Friday, 19, July, 2024

On May 31, 2024, S&P Global Ratings affirmed its 'BB-/B' long- and short-term foreign and local currency sovereign credit ratings on Uzbekistan. The outlook is stable.

The transfer and convertibility (T&C) assessment remains 'BB-'.


The stable outlook considers Uzbekistan's favorable growth prospects over the next 12 months and risks from increasing external and net general government debt, albeit from moderate levels.

Downside scenario

We could lower the ratings if external and government debt continue to increase rapidly, raising fiscal and balance of payments risks, especially if the anticipated benefits from related projects do not materialize as planned.

Upside scenario

We could raise the ratings if reforms lead to stronger-than-expected medium-term growth potential, with positive spillover effects for the fiscal and external positions.


Uzbekistan has started a second phase of reforms as part of its economic modernization agenda that began in 2017. To address issues regarding energy security, the high fiscal cost of subsidies, and rising gas imports, the government has raised electricity and gas tariffs since October 2023 after several years of delays. Authorities are also working with international financial institutions and foreign investors, largely from the Middle East and China, to attract and finance investment into electricity generation, green energy, gas production, and mining. We expect these reforms, along with a renewed push for more market-friendly policies, will drive strong annual growth exceeding 5% on average through 2027.

However, sizable investments under the development plans are driving up Uzbekistan's net general government and external debt. Following a record high current account deficit of 8.6% of GDP in 2023, we forecast still-elevated deficits of 7.6% of GDP annually on average over 2024-2027, given continued import growth. Positively, Uzbekistan's net general government debt remains moderate in a global comparison--we anticipate it will reach 31.7% of GDP by the end of 2024.

Overall, our ratings on Uzbekistan are supported by the economy's still-moderate external debt and total government debt. The sovereign's fiscal and external stock positions have historically benefited from the policy of transferring some revenue from commodity sales to the sovereign wealth fund, the Uzbekistan Fund for Reconstruction and Development (UFRD).

Our ratings are constrained by Uzbekistan's low economic wealth, measured by GDP per capita, and low--albeit improving--monetary policy flexibility. In our view, policy responses are difficult to predict, given the highly centralized decision-making process and less developed accountability and checks and balances between institutions.

Institutional and economic profile: Growth momentum will remain strong, notwithstanding significant external risks

  • We forecast that economic growth will average 5.2% over 2024-2027, slightly below the 6.0% of 2023.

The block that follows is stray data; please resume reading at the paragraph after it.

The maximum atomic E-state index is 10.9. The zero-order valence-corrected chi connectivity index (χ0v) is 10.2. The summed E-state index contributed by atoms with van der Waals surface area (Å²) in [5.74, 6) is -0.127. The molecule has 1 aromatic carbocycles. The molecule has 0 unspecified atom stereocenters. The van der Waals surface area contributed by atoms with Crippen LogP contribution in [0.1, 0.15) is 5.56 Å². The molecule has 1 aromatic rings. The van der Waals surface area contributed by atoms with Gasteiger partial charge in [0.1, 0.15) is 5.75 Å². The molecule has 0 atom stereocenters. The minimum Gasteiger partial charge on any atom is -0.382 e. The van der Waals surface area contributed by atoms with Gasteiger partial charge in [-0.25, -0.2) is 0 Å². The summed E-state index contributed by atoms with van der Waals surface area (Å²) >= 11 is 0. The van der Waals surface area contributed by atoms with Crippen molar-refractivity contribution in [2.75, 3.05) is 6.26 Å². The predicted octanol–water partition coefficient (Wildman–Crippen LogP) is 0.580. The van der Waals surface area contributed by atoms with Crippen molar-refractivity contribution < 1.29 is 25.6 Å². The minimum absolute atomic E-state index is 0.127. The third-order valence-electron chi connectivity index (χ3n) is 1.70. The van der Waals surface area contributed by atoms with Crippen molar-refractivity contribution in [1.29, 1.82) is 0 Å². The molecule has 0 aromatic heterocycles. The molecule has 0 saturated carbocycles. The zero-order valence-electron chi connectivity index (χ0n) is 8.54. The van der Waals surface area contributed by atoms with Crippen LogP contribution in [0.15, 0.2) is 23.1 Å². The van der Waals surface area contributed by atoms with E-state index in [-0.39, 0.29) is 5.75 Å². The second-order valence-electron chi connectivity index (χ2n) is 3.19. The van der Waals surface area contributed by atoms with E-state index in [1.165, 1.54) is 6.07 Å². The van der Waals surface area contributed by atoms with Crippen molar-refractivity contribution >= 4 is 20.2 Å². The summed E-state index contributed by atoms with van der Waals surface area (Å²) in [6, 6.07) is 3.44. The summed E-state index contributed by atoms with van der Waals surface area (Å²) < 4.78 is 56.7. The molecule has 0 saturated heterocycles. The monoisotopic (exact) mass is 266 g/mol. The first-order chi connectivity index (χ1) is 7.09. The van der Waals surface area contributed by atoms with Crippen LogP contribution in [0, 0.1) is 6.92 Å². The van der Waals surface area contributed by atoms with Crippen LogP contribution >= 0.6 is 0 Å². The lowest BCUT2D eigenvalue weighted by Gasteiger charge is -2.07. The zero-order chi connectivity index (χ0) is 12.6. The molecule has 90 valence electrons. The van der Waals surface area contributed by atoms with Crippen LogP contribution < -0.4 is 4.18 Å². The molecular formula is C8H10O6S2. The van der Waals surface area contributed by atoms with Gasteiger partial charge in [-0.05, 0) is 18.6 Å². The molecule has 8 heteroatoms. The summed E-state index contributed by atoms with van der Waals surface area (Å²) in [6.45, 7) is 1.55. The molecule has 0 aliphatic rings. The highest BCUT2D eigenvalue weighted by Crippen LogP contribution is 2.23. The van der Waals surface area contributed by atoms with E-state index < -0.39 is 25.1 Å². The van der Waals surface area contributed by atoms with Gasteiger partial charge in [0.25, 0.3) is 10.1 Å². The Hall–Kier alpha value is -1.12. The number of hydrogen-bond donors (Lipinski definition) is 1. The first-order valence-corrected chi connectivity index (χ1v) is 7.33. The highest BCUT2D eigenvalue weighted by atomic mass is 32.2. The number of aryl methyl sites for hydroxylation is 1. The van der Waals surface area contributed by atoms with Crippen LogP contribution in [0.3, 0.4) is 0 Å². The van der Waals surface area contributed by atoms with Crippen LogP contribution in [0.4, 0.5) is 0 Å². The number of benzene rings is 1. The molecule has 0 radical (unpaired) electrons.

• Economic and governance reforms, including planned hikes to energy tariffs, will support the country's investment prospects.
  • Decision-making will remain centralized and the perception of corruption high, although improving, in our view.

From 2021-2023, Uzbekistan saw high real GDP growth of about 6.4% on average annually, and we expect prospects to remain strong, supported by public and private investment. Uzbekistan's growth is heavily investment led, with one of the highest investment-to-GDP ratios globally, at about 43% last year. Under the "Uzbekistan-2030" strategy, the government and public entities are fueling investments in the energy, transport, telecommunications, agriculture, and tourism sectors, while moving ahead with energy sector reforms, privatizations, and improving fiscal policy.

After several years of delays, the government introduced higher electricity and gas tariffs for businesses in October 2023, expanding those to households in May 2024. They aim to almost reach cost recovery by 2027. The government also plans to diversify and modernize the generation of electricity, particularly green energy, mainly through public-private partnerships (PPPs). For instance, Saudi Arabia's ACWA Power is investing heavily in Uzbekistan to install 5,000 megawatts (MW) of electricity, with a country target to achieve 25,000 MW of renewable energy by 2030. Uzbekistan is also expanding production of copper, gold, silver, and uranium to boost the export base.

Despite the increasing energy tariffs and high interest rates, we consider that government stimulus measures, such as value-added tax refunds and regulated prices on several consumer goods, should maintain consumption growth. However, to reduce the high import growth, authorities removed import tax exemptions on cars and almost 40 essential food items introduced in 2023.

Uzbekistan's economy continues to weather the spillover effects from the Russia-Ukraine war reasonably well, even as remittance inflows and money transfers from Russia decrease from the highs of 2022. Remittance inflows declined one-third in 2023 to about $11 billion (11% of GDP), but were still about 40% higher than in 2021, and increased 9% year on year in first-quarter 2024. Russia remains Uzbekistan's largest remittance source, at 78% of total remittances in 2023. In addition, total trade with Russia increased about 16% in first-quarter 2024 from the same period in 2023. Given Western-alliance-led sanctions on Russia, Uzbekistan's exports to Russia have increased to meet increasing demand. In addition, Uzbekistan signed a two-year deal with Russia's Gazprom in October 2023 to import 9 million cubic meters of gas per day.